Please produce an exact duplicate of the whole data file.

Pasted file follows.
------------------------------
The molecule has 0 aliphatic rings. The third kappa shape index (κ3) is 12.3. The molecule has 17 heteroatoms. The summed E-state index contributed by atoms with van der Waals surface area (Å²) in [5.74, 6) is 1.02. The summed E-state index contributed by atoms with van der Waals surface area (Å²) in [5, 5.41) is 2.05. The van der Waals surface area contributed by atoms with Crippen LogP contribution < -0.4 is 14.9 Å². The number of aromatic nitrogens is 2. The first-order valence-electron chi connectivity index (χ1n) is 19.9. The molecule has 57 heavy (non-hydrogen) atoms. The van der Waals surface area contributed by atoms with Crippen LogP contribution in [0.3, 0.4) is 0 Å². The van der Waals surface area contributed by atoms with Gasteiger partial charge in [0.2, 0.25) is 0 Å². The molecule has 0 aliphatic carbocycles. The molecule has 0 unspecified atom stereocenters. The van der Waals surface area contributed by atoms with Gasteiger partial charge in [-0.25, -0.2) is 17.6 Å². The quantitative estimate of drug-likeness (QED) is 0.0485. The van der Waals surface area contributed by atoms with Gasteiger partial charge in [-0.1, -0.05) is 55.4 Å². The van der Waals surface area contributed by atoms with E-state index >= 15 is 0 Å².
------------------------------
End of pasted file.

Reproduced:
The molecule has 0 aliphatic rings. The third kappa shape index (κ3) is 12.3. The molecule has 17 heteroatoms. The summed E-state index contributed by atoms with van der Waals surface area (Å²) in [5.74, 6) is 1.02. The summed E-state index contributed by atoms with van der Waals surface area (Å²) in [5, 5.41) is 2.05. The van der Waals surface area contributed by atoms with Crippen LogP contribution < -0.4 is 14.9 Å². The number of aromatic nitrogens is 2. The first-order valence-electron chi connectivity index (χ1n) is 19.9. The molecule has 57 heavy (non-hydrogen) atoms. The van der Waals surface area contributed by atoms with Crippen LogP contribution in [0.3, 0.4) is 0 Å². The van der Waals surface area contributed by atoms with Gasteiger partial charge in [0.2, 0.25) is 0 Å². The molecule has 0 aliphatic carbocycles. The molecule has 0 unspecified atom stereocenters. The van der Waals surface area contributed by atoms with Gasteiger partial charge in [-0.25, -0.2) is 17.6 Å². The quantitative estimate of drug-likeness (QED) is 0.0485. The van der Waals surface area contributed by atoms with Gasteiger partial charge in [-0.1, -0.05) is 55.4 Å². The van der Waals surface area contributed by atoms with E-state index >= 15 is 0 Å².